Mars One down to 100 finalists hoping to colonise Mars

Mars One, a Dutch non-profit sending humans into space to colonise Mars, is down from its original 200,000 applicants to a lucky 100 finalists.

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From these 100, only 24 will be chosen to form six crews of four. These four person crews will leave for Mars every two years starting in the year 2024 and eventually create a small village on Martian soil. Of the 100 finalists, there are five Britons:

Hannah Earnshaw, an astronomy student at The University of Durham; Alison Rigby, a lab technician from Kent; Maggie Lieu, an astrophysics student at the University of Birmingham; Ryan MacDonald, a Master’s student in physics at the University of Oxford; and Clare Weedon, a systems information manager for Virgin Media, who lives in Addlestone in Surrey.

Obviously there is a lot of ground to cover if you plan on sending handfuls of people on a one way trip to Mars. Things like what sort of medical facilities will be in place, how will crops grow, what happens if someone dies, what about any psychological troubles?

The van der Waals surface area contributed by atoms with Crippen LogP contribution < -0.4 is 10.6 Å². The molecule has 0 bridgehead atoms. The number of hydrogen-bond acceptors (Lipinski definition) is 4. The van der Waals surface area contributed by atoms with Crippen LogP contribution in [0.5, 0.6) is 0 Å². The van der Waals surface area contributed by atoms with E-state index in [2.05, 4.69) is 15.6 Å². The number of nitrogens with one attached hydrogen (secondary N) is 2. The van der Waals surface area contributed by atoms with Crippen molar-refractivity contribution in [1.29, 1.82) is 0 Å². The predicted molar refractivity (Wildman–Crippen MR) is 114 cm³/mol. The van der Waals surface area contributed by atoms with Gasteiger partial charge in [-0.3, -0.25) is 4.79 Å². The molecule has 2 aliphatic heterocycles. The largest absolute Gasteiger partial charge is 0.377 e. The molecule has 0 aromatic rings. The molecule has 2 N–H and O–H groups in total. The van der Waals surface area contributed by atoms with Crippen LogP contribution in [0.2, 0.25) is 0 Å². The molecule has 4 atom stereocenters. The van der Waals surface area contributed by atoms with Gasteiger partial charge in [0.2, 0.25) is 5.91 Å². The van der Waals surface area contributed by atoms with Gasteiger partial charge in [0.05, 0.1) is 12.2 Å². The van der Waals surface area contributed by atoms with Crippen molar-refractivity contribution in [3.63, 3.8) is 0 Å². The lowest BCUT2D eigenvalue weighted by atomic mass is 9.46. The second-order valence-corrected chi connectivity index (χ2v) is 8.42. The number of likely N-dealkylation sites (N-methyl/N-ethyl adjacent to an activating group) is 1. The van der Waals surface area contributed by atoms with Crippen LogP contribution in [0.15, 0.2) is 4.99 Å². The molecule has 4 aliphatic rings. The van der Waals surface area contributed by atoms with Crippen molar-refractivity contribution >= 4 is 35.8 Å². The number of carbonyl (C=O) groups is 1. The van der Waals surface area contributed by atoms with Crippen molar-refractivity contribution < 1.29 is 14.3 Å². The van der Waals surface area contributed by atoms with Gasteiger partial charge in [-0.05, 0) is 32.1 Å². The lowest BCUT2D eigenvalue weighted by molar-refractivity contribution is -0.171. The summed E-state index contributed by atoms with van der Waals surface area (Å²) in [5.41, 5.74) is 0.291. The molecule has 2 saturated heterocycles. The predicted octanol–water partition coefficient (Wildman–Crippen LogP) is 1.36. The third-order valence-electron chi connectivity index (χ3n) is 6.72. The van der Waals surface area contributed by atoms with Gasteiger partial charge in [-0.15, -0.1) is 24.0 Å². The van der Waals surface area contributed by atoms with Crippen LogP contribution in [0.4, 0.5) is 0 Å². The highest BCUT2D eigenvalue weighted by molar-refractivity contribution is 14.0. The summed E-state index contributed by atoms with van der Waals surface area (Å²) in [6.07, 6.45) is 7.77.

All applicants will go through a series of physical and mental tests prior to the launch and there will be psychologists on hand for the new Martians. In terms of medical equipment, there will be services to treat minor and common illnesses, but major illnesses will be impossible to treat.

However, as these explorers will be spending the rest of their lives on Mars, when someone dies a cremation and memorial ceremony will take place in their honour.

Mars One will be completely reliant on already existing technology to launch this mission and will consist of 7 primary hardware components: the simulation outpost, launcher, Mars transit vehicle, Mars landing capsule, several rovers, Mars suits, and a communications system.

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Despite this, a recent study from MIT does not seem hopeful for these young explorers.

“We’re not saying, black and white, Mars One is infeasible,” said Olivier de Weck, an MIT professor of aeronautics and astronautics and engineering systems. “But we do think it’s not really feasible under the assumptions they’ve made. We’re pointing to technologies that could be helpful to invest in with high priority, to move them along the feasibility path.”

The MIT study also speculates that, if the first wave of explores do land safely after 7 months of space travel, they will only survive about 68 days.

We wish the best of luck to these future Martians and hope all travels are safe travels.

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